Excerpt from Saints I Know (Sula, Parish Cat at Old Mission: Why Saints Are Important (by Deacon Van)
Why Saints Are Important
by Deacon Van
All of the saints weren’t all those things all of the time, either. Like us, they weren’t perfect, but they had qualities that set them apart, that made them more willing—and more able—to come closer to his ideals. They all spent much of their lives serving others. Many of them gave their lives for their faith in God the Father, the Son, and the Holy Spirit: these are the martyrs whose sacrifices move us to honor their memory.
We don’t have to look very hard to find evidence of the historic and ongoing importance of saints. Think of some of our well-known cities: St. Louis, St. Paul, St. Augustine, San Antonio, Santa Barbara, San Diego. How many churches can you think of named after saints? (They aren’t all Catholic, either—Anglicans, Lutherans, and Methodists also name churches for saints.)
Then, there are patron saints, products such as St. Joseph aspirin for children, St. Christopher medals, and holidays such as St. Patrick’s Day and Valentine’s Day (named for St. Valentine, of course). If you have been confirmed into full communion with the Catholic church, what saint’s name did you choose to mark such an important occasion? (And on a less important note, if it weren’t for saints we wouldn’t have Halloween to celebrate: the name is shortened from All Hallows Eve, the night before All Saints Day.)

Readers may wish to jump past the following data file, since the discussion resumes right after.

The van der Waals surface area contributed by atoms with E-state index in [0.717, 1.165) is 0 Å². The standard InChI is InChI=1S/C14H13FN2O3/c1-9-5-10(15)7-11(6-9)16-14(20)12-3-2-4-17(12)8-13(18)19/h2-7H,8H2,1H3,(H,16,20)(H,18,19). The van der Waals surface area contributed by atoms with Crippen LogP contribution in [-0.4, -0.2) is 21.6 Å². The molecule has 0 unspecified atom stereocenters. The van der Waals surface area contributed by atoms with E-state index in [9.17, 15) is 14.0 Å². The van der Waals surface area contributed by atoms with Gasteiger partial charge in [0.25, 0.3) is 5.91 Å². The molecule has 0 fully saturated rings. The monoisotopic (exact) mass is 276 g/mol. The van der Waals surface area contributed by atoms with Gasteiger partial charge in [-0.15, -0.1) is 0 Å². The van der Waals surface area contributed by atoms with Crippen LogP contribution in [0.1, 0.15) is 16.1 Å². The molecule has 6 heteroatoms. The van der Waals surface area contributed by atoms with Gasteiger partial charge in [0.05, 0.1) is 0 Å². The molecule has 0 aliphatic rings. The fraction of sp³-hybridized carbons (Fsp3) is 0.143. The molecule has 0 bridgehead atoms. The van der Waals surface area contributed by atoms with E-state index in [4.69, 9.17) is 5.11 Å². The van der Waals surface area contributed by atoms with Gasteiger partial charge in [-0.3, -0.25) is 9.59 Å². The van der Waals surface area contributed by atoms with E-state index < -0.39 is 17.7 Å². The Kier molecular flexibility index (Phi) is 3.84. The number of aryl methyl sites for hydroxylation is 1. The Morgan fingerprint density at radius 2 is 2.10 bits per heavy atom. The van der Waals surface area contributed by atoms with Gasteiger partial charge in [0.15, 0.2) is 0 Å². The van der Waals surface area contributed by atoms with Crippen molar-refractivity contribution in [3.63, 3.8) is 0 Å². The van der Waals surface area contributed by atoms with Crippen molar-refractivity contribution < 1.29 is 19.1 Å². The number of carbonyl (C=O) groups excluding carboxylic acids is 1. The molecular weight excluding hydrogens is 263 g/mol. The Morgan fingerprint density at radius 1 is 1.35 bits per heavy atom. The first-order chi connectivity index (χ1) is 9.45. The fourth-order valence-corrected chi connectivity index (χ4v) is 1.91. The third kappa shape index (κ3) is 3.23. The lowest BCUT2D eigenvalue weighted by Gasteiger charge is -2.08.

The Church doesn’t create saints. It simply recognizes people who seem to have been moved by the Holy Spirit to do the best they can to live as Christ teaches. So, we admire saints, we even venerate them, but we don’t worship them. We don’t pray to them; we ask them to pray for us just as we ask our family and friends to pray for us.
Some saints, like St. Augustine, led less-than-holy lives when they were young, then experienced some conversion event, repented of their sins, and devoted the rest of their lives to serving the needs of others and of the Church. Augustine made no attempt to hide his earlier transgressions; in his most famous work, Confessions of St. Augustine, he describes how badly he sinned before embracing God and the teachings of his Son but gives all of us hope: “There is no saint without a past, no sinner without a future.”
Like every other Christian, St. Augustine wasn’t perfect, but he was saved.
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